Posts: 3409
Loc: Salem, OR
Originally Posted By: Prizewriter
It's like I've said before, do what you enjoy. Life is short. No point in doing something you don't enjoy. If I loved doing Karate but hated doing Judo, well, I'd rather do Karate, even if it meant I wasn't getting the total MA education I would be if I did both. I honestly think that should be the main (and possibly only) criterion when deciding what MA you should study.

For me and where I'm at, I think the whole idea of taking a MA for "self-defence" reasons is completely redundant. I do what I enjoy. Whether or not it is "street effective" doesn't concern me in the slightest.

Sounds like you have a good training group Stormdragon!


One of the guys training me helped Randy with most of his prep for his first fight with Chuck where he won, and the other two guys training me have several local champions, so yeah it's an awesome group.
_________________________
Member of DaJoGen MMA school under Dave Hagen and Team Chaos fight team under Denver Mangiyatan and Chris Toquero, ran out of Zanshin Martial Arts in Salem Oregon: http://www.zanshinarts.org/Home.aspx,

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#433193 - 07/10/11 06:34 PM Re: street vs sport [Re: gojuman59]
choonbee Offline
Member

Registered: 02/26/11
Posts: 195
Originally Posted By: gojuman59
Weighing in from the TMA perspective I like the disipline of the classes and the regimented class structure. That's just me. That being said one would be crazy not to have some kind of blending of techniques found in other arts.
I believe that TMA can enable one to defend ones self in most situations. This is of course if your training includes some non-traditional work.


I agree, Mark.
One of the reasons that I went with traditional martial arts was the discipline and regimented classes. It suits my personality and I feel comfortable with that mindset.
I lucked out because in addition to traditional training, my school mixes in non-traditional methods for self-defense as well.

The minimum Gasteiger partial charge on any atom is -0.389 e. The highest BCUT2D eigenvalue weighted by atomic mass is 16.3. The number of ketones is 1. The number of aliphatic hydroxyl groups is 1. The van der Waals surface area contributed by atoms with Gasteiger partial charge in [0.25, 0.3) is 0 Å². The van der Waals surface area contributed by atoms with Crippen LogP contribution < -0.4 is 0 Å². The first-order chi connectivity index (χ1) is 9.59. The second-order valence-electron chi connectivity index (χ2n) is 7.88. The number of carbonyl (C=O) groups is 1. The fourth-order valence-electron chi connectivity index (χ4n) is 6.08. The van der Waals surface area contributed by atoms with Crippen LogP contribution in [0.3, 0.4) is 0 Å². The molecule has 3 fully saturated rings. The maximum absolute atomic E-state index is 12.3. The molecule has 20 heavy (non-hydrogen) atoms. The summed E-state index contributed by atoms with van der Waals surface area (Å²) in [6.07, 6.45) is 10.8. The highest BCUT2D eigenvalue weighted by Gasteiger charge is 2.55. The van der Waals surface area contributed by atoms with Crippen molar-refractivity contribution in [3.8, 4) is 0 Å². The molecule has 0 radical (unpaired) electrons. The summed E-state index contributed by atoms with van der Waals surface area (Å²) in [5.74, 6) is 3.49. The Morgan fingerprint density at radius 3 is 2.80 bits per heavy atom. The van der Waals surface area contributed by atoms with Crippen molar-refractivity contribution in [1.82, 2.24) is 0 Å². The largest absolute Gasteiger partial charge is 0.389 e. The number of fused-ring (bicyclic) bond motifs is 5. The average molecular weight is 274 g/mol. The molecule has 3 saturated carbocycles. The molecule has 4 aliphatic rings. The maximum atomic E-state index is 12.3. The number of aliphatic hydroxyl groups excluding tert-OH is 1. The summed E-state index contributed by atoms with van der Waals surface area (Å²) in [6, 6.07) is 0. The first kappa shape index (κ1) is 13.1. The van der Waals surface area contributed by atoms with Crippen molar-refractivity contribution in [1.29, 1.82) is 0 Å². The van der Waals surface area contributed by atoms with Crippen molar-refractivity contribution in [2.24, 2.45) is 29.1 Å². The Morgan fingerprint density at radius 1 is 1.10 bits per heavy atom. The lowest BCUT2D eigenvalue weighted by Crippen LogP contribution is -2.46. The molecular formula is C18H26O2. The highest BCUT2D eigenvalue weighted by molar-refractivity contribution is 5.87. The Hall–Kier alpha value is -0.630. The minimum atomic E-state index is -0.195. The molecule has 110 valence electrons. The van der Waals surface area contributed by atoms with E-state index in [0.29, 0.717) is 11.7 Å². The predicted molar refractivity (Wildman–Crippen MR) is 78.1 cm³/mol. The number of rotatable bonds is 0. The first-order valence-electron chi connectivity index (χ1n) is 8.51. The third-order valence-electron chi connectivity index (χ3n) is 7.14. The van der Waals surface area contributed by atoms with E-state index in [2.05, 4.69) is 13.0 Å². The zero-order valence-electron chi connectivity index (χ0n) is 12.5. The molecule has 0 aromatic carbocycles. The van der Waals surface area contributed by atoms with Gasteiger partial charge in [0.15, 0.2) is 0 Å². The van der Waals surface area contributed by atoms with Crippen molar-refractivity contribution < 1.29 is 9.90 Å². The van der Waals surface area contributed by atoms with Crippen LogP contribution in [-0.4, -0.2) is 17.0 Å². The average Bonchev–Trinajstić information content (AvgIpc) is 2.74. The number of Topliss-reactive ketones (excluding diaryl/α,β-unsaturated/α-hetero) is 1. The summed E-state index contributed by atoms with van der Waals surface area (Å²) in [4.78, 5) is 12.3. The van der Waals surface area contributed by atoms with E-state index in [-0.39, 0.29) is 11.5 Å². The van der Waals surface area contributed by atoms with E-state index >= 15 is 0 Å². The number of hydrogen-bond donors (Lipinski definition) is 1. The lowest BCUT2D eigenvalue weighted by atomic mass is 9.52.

Their motto is "use whatever works", and we'll include any method in our self-defense training from any style as long as it's effective.
I also agree with prizewriter's perspective. Doing what you enjoy will allow you to get good at whatever it is that you're doing without having it seem like a struggle.


Edited by choonbee (07/10/11 06:38 PM)
_________________________
Insert profound martial arts quotes or tough guy phrases here.

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#433194 - 07/10/11 07:49 PM Re: street vs sport [Re: choonbee]
Stormdragon Offline
Who Dares Wins
Professional Poster

Registered: 08/05/04
Posts: 3409
Loc: Salem, OR
Whatever floats your boat, I always thought the highly regimented faux military structure was kind of cheesy. You can have discipline and everythign withotu that.
_________________________
Member of DaJoGen MMA school under Dave Hagen and Team Chaos fight team under Denver Mangiyatan and Chris Toquero, ran out of Zanshin Martial Arts in Salem Oregon: http://www.zanshinarts.org/Home.aspx,

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#433195 - 07/10/11 09:26 PM Re: street vs sport [Re: Stormdragon]
Zach_Zinn Offline
Veteran

Registered: 12/09/07
Posts: 1031
Loc: Olympia, WA
Geez, this again.

Here's how this argument goes:

MMA Guy:

"I saw this [censored] thing in this [censored] magazine that wouldn't work, so what you do must be worthless and no TMA guys train alive or pressure test.

TMA Guy:

"But I can kick you in the groin, therefore I don't need to know X, Y, or Z."

It's really an argument for people who drink the kool aid and believe in the One True Way (tm)...on both sides.

Not something worth discussing if you train seriously, either your stuff will work when it counts or not, if you have questions that it won't, or you aren't testing and verifying the things you learn go train something else if physical self defense skills is your goal.

There are plenty of people teaching vital, effective TMA, and there are people teaching 'street' oriented MMA.

Almost without exception people who argue otherwise can't put up anything but a weak straw man to knock down.


Edited by Zach_Zinn (07/10/11 09:30 PM)